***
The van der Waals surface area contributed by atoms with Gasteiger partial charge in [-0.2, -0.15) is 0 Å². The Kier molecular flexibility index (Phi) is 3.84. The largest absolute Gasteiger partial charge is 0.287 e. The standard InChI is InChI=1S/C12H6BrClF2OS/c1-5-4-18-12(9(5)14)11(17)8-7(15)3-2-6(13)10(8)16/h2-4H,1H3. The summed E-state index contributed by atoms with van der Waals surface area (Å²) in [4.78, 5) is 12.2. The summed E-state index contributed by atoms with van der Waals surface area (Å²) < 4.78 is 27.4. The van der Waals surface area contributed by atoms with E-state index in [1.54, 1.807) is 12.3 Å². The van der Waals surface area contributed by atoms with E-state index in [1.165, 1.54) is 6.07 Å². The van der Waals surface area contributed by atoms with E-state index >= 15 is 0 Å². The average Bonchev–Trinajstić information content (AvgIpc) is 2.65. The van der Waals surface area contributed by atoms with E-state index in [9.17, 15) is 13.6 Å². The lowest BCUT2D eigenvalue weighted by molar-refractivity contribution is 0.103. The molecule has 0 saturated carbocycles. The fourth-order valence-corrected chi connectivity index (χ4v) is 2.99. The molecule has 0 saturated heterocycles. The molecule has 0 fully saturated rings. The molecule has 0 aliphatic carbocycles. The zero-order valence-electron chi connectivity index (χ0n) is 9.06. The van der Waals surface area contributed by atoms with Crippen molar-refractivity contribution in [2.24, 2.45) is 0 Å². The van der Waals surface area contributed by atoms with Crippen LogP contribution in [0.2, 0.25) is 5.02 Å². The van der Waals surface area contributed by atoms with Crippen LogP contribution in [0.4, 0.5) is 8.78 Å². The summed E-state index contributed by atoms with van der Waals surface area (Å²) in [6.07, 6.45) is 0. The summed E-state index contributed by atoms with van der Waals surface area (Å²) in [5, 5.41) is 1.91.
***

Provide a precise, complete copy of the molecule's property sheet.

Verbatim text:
The van der Waals surface area contributed by atoms with Gasteiger partial charge in [-0.2, -0.15) is 0 Å². The Kier molecular flexibility index (Phi) is 3.84. The largest absolute Gasteiger partial charge is 0.287 e. The standard InChI is InChI=1S/C12H6BrClF2OS/c1-5-4-18-12(9(5)14)11(17)8-7(15)3-2-6(13)10(8)16/h2-4H,1H3. The summed E-state index contributed by atoms with van der Waals surface area (Å²) in [4.78, 5) is 12.2. The summed E-state index contributed by atoms with van der Waals surface area (Å²) < 4.78 is 27.4. The van der Waals surface area contributed by atoms with E-state index in [1.54, 1.807) is 12.3 Å². The van der Waals surface area contributed by atoms with E-state index in [1.165, 1.54) is 6.07 Å². The van der Waals surface area contributed by atoms with E-state index >= 15 is 0 Å². The average Bonchev–Trinajstić information content (AvgIpc) is 2.65. The van der Waals surface area contributed by atoms with E-state index in [9.17, 15) is 13.6 Å². The lowest BCUT2D eigenvalue weighted by molar-refractivity contribution is 0.103. The molecule has 0 saturated carbocycles. The fourth-order valence-corrected chi connectivity index (χ4v) is 2.99. The molecule has 0 saturated heterocycles. The molecule has 0 fully saturated rings. The molecule has 0 aliphatic carbocycles. The zero-order valence-electron chi connectivity index (χ0n) is 9.06. The van der Waals surface area contributed by atoms with Crippen molar-refractivity contribution in [2.24, 2.45) is 0 Å². The van der Waals surface area contributed by atoms with Crippen LogP contribution in [0.2, 0.25) is 5.02 Å². The van der Waals surface area contributed by atoms with Crippen LogP contribution in [0.4, 0.5) is 8.78 Å². The summed E-state index contributed by atoms with van der Waals surface area (Å²) in [6.07, 6.45) is 0. The summed E-state index contributed by atoms with van der Waals surface area (Å²) in [5, 5.41) is 1.91.